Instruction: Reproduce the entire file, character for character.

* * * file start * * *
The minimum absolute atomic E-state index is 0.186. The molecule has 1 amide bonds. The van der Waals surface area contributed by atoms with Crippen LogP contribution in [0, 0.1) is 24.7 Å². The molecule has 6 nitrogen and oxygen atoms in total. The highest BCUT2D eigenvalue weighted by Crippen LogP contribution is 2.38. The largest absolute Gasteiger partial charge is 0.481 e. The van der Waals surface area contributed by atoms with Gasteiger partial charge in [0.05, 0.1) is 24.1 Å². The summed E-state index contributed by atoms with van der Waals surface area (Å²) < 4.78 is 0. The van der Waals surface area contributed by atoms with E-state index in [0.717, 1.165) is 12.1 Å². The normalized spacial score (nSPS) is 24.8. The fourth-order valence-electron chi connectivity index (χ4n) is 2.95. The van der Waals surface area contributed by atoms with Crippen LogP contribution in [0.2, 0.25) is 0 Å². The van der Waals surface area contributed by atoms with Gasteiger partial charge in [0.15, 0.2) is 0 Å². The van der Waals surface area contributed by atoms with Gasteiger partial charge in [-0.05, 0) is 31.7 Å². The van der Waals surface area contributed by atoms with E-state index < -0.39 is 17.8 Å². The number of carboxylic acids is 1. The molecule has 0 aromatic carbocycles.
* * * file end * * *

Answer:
The minimum absolute atomic E-state index is 0.186. The molecule has 1 amide bonds. The van der Waals surface area contributed by atoms with Crippen LogP contribution in [0, 0.1) is 24.7 Å². The molecule has 6 nitrogen and oxygen atoms in total. The highest BCUT2D eigenvalue weighted by Crippen LogP contribution is 2.38. The largest absolute Gasteiger partial charge is 0.481 e. The van der Waals surface area contributed by atoms with Gasteiger partial charge in [0.05, 0.1) is 24.1 Å². The summed E-state index contributed by atoms with van der Waals surface area (Å²) < 4.78 is 0. The van der Waals surface area contributed by atoms with E-state index in [0.717, 1.165) is 12.1 Å². The normalized spacial score (nSPS) is 24.8. The fourth-order valence-electron chi connectivity index (χ4n) is 2.95. The van der Waals surface area contributed by atoms with Crippen LogP contribution in [0.2, 0.25) is 0 Å². The van der Waals surface area contributed by atoms with Gasteiger partial charge in [0.15, 0.2) is 0 Å². The van der Waals surface area contributed by atoms with Gasteiger partial charge in [-0.05, 0) is 31.7 Å². The van der Waals surface area contributed by atoms with E-state index < -0.39 is 17.8 Å². The number of carboxylic acids is 1. The molecule has 0 aromatic carbocycles.